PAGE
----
The book’s simple style seems to suggest a young adult audience, but the moralistic qualities, as well as a pronounced lack...



Ambriz’s debut is a true-life tale of his coming of age one summer in San Antonio, Texas, set against the backdrop of the city’s roughest neighborhood.

The book begins in ’94 with Ambriz as a successful police officer, then quickly flashes back to the titular summer 20 years earlier. The youthful Ambriz is headed back to San Antonio after spending some time living with relatives in the Rio Grande Valley. Returning to his family home is a risky proposition for the author because of his brother Jimmy—a gang leader that young Jesse very much admires—but Ambriz insists on living with his immediate family again. At home, Jimmy is happy to see his younger brother, but Ambriz’s parents express concern over the pair spending time together. The author assures his parents that he will no longer be involved in the gang-related activities that he had been previously, though he immediately goes out to see the old gang, and, simply by fraternizing, does become involved. Told with no paragraphs and in large print on small pages, the story quickly proceeds to Ambriz also becoming involved with an uppity girl named Mina who has ties to the gang, as well as a few encounters he has with Los Ghost Town Boys, a rival gang. In the end, Ambriz’s violent reaction to a Los Ghost Town Boys attack on his brother prompts his father to send him to live in another neighborhood where Ambriz eventually goes to college and gets his act together. Despite the fact that the story is rife with characters and situations, the author describes them with such vagueness that they appear as little more than passing shadows.

The book’s simple style seems to suggest a young adult audience, but the moralistic qualities, as well as a pronounced lack of image and detail, keep the work from resonating.

Pub Date: Dec. 18, 2007

ISBN: 978-1-4343-2677-5

Page Count: 76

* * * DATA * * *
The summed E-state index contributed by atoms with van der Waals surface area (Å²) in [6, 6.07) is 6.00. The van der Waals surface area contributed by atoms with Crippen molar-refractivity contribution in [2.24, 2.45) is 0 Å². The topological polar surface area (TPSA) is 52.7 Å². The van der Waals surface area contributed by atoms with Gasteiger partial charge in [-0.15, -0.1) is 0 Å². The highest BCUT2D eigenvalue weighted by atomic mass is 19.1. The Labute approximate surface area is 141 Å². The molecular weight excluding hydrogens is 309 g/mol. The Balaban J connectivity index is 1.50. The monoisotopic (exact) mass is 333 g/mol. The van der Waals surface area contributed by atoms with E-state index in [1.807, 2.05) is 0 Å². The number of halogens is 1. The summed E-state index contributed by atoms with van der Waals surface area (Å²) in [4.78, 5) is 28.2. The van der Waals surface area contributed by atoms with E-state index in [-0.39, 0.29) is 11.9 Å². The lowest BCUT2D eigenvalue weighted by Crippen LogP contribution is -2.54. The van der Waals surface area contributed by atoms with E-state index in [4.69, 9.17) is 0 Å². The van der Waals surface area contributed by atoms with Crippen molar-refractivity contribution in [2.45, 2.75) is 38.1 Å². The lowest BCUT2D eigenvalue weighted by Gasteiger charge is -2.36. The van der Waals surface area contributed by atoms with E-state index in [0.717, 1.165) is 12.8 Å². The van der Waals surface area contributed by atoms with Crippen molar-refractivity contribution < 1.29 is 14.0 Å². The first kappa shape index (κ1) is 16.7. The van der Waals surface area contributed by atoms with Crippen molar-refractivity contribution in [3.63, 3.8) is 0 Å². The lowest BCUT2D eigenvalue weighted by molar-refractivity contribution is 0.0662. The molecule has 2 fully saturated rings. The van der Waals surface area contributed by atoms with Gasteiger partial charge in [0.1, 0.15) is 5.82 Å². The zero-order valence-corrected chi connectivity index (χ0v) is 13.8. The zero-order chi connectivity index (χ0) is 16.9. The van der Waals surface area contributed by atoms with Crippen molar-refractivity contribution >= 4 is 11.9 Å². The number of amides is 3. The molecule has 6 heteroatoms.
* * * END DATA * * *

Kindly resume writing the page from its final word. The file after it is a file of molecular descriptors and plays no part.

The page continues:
Publisher: AuthorHouse

Review Posted Online: July 20, 2010

Did you like this book?

No Comments Yet

Stricter than, say, Bergen Evans or W3 ("disinterested" means impartial — period), Strunk is in the last analysis...



Privately published by Strunk of Cornell in 1918 and revised by his student E. B. White in 1959, that "little book" is back again with more White updatings.

Stricter than, say, Bergen Evans or W3 ("disinterested" means impartial — period), Strunk is in the last analysis (whoops — "A bankrupt expression") a unique guide (which means "without like or equal").

Pub Date: May 15, 1972

ISBN: 0205632645

Page Count: 105

Publisher: Macmillan

Review Posted Online: Oct. 28, 2011

Kirkus Reviews Issue: May 1, 1972

Did you like this book?


From the national correspondent for PBS's MacNeil-Lehrer Newshour: a moving memoir of her youth in the Deep South and her role in desegregating the Univ. of Georgia. The eldest daughter of an army chaplain, Hunter-Gault was born in what she calls the ``first of many places that I would call `my place' ''—the small village of Due West, tucked away in a remote little corner of South Carolina. While her father served in Korea, Hunter-Gault and her mother moved first to Covington, Georgia, and then to Atlanta. In ``L.A.'' (lovely Atlanta), surrounded by her loving family and a close-knit black community, the author enjoyed a happy childhood participating in activities at church and at school, where her intellectual and leadership abilities soon were noticed by both faculty and peers. In high school, Hunter-Gault found herself studying the ``comic-strip character Brenda Starr as I might have studied a journalism textbook, had there been one.'' Determined to be a journalist, she applied to several colleges—all outside of Georgia, for ``to discourage the possibility that a black student would even think of applying to one of those white schools, the state provided money for black students'' to study out of state. Accepted at Michigan's Wayne State, the author was encouraged by local civil-rights leaders to apply, along with another classmate, to the Univ. of Georgia as well. Her application became a test of changing racial attitudes, as well as of the growing strength of the civil-rights movement in the South, and Gault became a national figure as she braved an onslaught of hostilities and harassment to become the first black woman to attend the university. A remarkably generous, fair-minded account of overcoming some of the biggest, and most intractable, obstacles ever deployed by southern racists. (Photographs—not seen.)

Pub Date: Nov. 1, 1992

ISBN: 0-374-17563-2

Page Count: 192

Publisher: Farrar, Straus and Giroux

Review Posted Online: May 20, 2010

Kirkus Reviews Issue: Sept. 1, 1992

Did you like this book?